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Johns Hopkins Bloomberg School of Public Health

The Value of Investing in Vaccines

The International Vaccine Access Center at Johns Hopkins, with support from the Bill & Melinda Gates Foundation, has undertaken research into the economic benefits of immunization. These analyses have shown that immunization can have a powerful impact on economies from the global level down to the family level, and gives many more children the opportunity to reach their fifth birthday safe and sound.

Vaccines Work: Key Facts and Figures

  • Beyond preventing more than 100 million cases of illness and averting 3.7 million deaths in young children over the next ten years, immunizing children with three crucial vaccines against pneumonia, diarrhea and meningitis would hold major economic benefits for both families and governments.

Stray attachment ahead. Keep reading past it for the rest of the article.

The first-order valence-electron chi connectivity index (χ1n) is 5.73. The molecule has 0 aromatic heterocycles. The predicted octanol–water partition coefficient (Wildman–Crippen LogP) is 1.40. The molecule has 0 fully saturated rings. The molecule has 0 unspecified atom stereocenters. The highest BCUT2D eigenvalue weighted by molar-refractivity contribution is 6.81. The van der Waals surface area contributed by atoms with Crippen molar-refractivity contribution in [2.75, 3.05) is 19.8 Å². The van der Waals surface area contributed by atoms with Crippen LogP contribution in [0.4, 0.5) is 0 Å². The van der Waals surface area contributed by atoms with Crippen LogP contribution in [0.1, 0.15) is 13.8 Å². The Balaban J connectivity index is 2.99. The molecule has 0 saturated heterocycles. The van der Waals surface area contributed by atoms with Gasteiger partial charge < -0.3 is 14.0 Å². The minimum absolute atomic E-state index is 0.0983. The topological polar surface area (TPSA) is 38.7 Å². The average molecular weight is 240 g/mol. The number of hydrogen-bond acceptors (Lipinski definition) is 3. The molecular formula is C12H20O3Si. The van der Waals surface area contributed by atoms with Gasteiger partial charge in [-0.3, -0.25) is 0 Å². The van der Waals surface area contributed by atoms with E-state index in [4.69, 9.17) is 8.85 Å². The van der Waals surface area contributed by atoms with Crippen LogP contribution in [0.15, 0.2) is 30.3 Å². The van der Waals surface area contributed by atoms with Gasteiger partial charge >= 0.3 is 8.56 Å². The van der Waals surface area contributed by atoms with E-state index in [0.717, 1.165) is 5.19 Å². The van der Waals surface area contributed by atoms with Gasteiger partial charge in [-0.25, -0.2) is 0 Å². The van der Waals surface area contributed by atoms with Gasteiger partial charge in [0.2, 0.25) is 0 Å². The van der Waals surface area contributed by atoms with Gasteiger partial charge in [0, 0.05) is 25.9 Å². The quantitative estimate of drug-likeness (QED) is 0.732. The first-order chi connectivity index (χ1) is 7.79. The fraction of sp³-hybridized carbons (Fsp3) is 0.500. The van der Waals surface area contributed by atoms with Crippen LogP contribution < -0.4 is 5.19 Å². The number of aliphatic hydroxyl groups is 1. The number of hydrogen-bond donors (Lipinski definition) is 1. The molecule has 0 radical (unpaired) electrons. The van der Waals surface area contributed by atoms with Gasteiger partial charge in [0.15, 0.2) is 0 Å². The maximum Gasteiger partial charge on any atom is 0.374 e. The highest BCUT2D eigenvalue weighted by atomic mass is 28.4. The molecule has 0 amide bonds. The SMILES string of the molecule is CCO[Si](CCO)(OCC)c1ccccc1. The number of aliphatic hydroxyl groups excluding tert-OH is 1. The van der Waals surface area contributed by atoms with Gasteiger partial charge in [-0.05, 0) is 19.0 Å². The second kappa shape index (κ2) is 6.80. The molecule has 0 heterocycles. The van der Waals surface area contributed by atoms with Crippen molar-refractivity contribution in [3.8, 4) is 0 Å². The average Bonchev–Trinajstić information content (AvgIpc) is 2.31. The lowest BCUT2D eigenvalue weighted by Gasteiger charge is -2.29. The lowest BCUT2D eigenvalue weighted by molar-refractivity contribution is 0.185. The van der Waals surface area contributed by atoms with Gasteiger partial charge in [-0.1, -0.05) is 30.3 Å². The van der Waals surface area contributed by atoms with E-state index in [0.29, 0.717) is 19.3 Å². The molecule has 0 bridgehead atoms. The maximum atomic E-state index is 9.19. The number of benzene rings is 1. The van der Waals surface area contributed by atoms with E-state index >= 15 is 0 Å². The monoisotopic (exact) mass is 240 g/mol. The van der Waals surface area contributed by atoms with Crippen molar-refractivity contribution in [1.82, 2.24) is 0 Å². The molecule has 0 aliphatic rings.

• Rolling out childhood immunizations against Hib, pneumococcal and rotavirus diseases in the world’s 73 poorest countries over the next decade would result in an estimated $63 billion in treatment and productivity savings.
  • Averting short-term costs of disease treatment saves $1.4 billion and avoiding the lost wages of caretakers saves $313 million, while averting the long term economic costs of lost productivity due to disability and death may add savings of $61 billion to these economies in the long term.
  • The ability to avert 3.7 million deaths by using pneumococcal, Hib and rotavirus vaccines has an estimated value of $115 billion for those in at-risk countries.

Cost Effectiveness of Vaccines